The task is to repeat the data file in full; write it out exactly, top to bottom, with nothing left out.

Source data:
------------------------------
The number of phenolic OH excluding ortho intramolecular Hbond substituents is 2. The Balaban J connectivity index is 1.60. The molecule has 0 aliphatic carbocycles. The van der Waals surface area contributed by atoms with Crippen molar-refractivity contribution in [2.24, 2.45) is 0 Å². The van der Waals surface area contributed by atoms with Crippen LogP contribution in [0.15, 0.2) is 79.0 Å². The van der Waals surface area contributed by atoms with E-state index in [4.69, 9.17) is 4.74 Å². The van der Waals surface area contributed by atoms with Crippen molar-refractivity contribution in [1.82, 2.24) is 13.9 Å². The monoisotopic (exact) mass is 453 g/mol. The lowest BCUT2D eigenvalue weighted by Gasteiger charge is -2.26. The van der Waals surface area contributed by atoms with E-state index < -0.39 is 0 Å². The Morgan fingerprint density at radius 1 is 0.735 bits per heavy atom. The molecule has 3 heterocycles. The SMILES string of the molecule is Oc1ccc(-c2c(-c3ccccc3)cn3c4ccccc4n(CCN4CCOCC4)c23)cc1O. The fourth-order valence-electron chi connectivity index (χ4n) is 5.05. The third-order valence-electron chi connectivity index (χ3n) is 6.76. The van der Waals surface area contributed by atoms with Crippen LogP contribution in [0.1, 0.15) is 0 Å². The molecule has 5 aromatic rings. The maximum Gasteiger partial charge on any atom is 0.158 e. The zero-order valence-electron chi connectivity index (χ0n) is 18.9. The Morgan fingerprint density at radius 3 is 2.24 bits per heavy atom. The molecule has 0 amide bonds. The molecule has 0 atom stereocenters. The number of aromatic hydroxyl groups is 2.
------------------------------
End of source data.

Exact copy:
The number of phenolic OH excluding ortho intramolecular Hbond substituents is 2. The Balaban J connectivity index is 1.60. The molecule has 0 aliphatic carbocycles. The van der Waals surface area contributed by atoms with Crippen molar-refractivity contribution in [2.24, 2.45) is 0 Å². The van der Waals surface area contributed by atoms with Crippen LogP contribution in [0.15, 0.2) is 79.0 Å². The van der Waals surface area contributed by atoms with E-state index in [4.69, 9.17) is 4.74 Å². The van der Waals surface area contributed by atoms with Crippen molar-refractivity contribution in [1.82, 2.24) is 13.9 Å². The monoisotopic (exact) mass is 453 g/mol. The lowest BCUT2D eigenvalue weighted by Gasteiger charge is -2.26. The van der Waals surface area contributed by atoms with E-state index < -0.39 is 0 Å². The Morgan fingerprint density at radius 1 is 0.735 bits per heavy atom. The molecule has 3 heterocycles. The SMILES string of the molecule is Oc1ccc(-c2c(-c3ccccc3)cn3c4ccccc4n(CCN4CCOCC4)c23)cc1O. The fourth-order valence-electron chi connectivity index (χ4n) is 5.05. The third-order valence-electron chi connectivity index (χ3n) is 6.76. The van der Waals surface area contributed by atoms with Crippen LogP contribution in [0.1, 0.15) is 0 Å². The molecule has 5 aromatic rings. The maximum Gasteiger partial charge on any atom is 0.158 e. The zero-order valence-electron chi connectivity index (χ0n) is 18.9. The Morgan fingerprint density at radius 3 is 2.24 bits per heavy atom. The molecule has 0 amide bonds. The molecule has 0 atom stereocenters. The number of aromatic hydroxyl groups is 2.